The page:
When you say connection, my first thought is of a couple of students that have been coming for 5 or 6 years. Like Kurt—I'll be helping someone during a class or Open Studio, and when I look over he's helping beginners who have just come for the first time. So the students who have been here longer look over and help other throwers with their stuff. I also think of Shelby, another student who goes to our advanced events—she came to this class where we threw a pour over set and a mug for coffee, and someone needed help. She sat the person down and showed them how to get started. I was busy teaching, but when I looked over I knew that Shelby had it taken care of. So a lot of throwers that come, once they get comfortable, they will start helping other people. I think it’s another step in the learning process. Being able to teach someone, and having the interest to teach someone. Grace brought her boyfriend last week, and they didn't even really talk to me. She just wanted to bring him in and teach him how to throw, which she's been doing all month. So that's really cool.
It says a lot that you’re supportive of that, too.
Rachel: It shows our students have an ownership of the place that they're working in. If they're helping clean up, sometimes I think it helps people understand what we are managing, and so it gives them appreciation and respect for the space. They really try to help us maintain their Clay Studio. I really feel like they think it's something they are a part of, not just a place that they go to. Our community is so kind and just fun to be around.
It sounds like it. I’ve never heard that EPIC stands for “every person is creative.” Do you ever see people come in a bit closed off, then open up and realize they’re capable of being creative?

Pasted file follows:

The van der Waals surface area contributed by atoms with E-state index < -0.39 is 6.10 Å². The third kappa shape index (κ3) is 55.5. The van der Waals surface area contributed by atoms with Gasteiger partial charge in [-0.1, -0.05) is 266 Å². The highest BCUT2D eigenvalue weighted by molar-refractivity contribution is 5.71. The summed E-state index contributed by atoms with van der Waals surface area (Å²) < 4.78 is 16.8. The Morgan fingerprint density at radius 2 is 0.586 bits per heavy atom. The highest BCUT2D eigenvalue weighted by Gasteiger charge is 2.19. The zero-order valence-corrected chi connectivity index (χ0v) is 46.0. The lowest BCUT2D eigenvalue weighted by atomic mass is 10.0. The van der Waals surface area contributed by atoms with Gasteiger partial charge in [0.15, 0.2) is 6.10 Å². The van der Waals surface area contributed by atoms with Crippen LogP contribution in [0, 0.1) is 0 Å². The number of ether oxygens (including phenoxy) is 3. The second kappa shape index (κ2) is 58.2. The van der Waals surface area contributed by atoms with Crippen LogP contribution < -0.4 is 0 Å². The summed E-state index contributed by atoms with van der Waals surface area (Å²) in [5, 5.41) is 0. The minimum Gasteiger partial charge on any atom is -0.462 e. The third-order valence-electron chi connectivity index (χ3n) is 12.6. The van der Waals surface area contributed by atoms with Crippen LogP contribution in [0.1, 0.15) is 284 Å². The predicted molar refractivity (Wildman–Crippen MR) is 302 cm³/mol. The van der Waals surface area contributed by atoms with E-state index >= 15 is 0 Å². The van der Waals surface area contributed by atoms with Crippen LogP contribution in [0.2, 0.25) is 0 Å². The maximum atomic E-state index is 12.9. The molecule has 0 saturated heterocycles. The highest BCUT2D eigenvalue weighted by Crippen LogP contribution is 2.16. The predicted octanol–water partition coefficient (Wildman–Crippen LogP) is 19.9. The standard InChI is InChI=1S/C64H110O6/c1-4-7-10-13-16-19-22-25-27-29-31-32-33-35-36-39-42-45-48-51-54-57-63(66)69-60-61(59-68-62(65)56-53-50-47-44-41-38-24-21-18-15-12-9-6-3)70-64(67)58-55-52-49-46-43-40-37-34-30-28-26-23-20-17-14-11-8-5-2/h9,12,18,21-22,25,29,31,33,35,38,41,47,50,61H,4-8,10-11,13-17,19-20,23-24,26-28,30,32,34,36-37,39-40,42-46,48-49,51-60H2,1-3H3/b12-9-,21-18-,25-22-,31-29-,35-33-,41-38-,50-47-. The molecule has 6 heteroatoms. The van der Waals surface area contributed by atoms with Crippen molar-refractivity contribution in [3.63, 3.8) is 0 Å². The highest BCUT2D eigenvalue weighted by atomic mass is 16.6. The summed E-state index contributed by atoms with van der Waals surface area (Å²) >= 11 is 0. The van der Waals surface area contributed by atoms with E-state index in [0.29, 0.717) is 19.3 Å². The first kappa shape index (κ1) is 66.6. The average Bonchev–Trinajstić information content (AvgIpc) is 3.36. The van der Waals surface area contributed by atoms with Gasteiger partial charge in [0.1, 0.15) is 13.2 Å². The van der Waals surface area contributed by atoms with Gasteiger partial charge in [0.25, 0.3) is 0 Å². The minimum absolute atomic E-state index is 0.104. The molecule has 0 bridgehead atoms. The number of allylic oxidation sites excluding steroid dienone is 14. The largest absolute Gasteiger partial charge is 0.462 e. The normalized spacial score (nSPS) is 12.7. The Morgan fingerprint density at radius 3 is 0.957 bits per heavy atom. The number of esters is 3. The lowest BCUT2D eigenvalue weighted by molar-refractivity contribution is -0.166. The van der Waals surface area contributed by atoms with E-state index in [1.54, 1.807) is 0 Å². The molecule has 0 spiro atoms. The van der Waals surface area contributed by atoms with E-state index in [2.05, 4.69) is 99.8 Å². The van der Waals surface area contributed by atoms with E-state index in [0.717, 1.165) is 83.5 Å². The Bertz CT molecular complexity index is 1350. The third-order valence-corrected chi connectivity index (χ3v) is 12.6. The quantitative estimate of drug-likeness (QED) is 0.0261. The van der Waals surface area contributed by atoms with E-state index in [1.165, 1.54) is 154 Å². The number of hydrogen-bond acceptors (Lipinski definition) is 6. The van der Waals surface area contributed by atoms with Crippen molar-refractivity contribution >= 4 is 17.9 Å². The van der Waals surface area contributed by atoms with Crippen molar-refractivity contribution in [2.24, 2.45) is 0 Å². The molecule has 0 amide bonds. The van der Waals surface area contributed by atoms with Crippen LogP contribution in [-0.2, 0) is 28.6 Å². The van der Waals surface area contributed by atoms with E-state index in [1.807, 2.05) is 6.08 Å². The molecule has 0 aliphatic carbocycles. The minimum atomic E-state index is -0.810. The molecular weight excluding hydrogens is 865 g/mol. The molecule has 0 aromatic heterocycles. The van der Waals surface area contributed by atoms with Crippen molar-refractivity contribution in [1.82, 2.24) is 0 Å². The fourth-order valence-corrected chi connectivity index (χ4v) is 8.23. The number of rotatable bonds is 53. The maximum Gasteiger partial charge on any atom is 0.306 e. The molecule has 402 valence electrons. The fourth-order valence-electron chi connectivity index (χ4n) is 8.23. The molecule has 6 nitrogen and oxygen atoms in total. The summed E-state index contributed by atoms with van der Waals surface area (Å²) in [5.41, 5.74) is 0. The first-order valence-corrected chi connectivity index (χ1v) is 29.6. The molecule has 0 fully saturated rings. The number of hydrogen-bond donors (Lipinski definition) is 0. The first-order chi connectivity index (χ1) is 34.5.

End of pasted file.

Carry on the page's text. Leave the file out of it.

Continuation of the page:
I actually have a really great story for this. There is a mom and a daughter that come together to one of my beginners classes, but the daughter couldn't make it one night for glazing. While the class was painting the pieces, I was working on the kiln shelves in the background. Well, her daughter is trying to go to school for some type of art. That's what her goal is. And so the mom was talking to some of the other mom friends in the class. It was really cool because the daughter apparently was feeling a bit anxious because she's going to college soon and having to make those life decisions.
Her mom told them how, because of this class, she has now opened her eyes to see that art jobs are really possible—because I have an art job. I think that's super special. It gave her some confidence to come to the class and see that this is a real thing you can do.
I love meeting all the kids that come in and learn a new skill! It is so fun to see them get excited about learning. They can actually throw on the wheel, or use handbuilding to create. It's so special.
No one really has a leg up when it comes to throwing on the wheel and pottery, because most people didn't do that when they were young. So the adults are just like the kids. All the beginner’s work typically looks about the same, and sometimes it just is just a funny lump of something that resembles a cup. It holds water and it's great, but it really reminds you to just approach it with a beginner’s mind and let go of the perfectionism and release your expectations. I think it's a really good art form for that.
That's so freeing. Like you said, if I'm going to take off the expectations, then I'm just going to enjoy it.
You mentioned this at the beginning, but I didn't realize the full extent of it. EPIC Arts has the Clay Studio, but there are also these other branches. Can you share more about that?
There’s a box up here that's a converted shipping container, and it was renovated by college students with the guidance of Dotte Agency. This is where we show rotating artists. Curiouser & Curiouser, the art gallery curator, gets different people to set up there. So that's a really cool sidewalk art container.
Then back here is the green space with six picnic tables and a stage. We also have a little garden in the back.
So there are these different points, with people in charge of each of these spaces. The art gallery next door is also run by the same people who do the art box. So right now, there's a show up by Madeline, and we're doing a yoga class in there on Saturday. I want to get that started because it's a cool space and the floor is wide open. Why not have yoga classes in the art gallery? It is just a lot of potential, and there are a lot of things to do with the spaces. There’s a small team of people heading up each one, and it's all funded and managed by CHWC. It’s a community nonprofit that does housing development and revitalizing neighborhoods in KCK.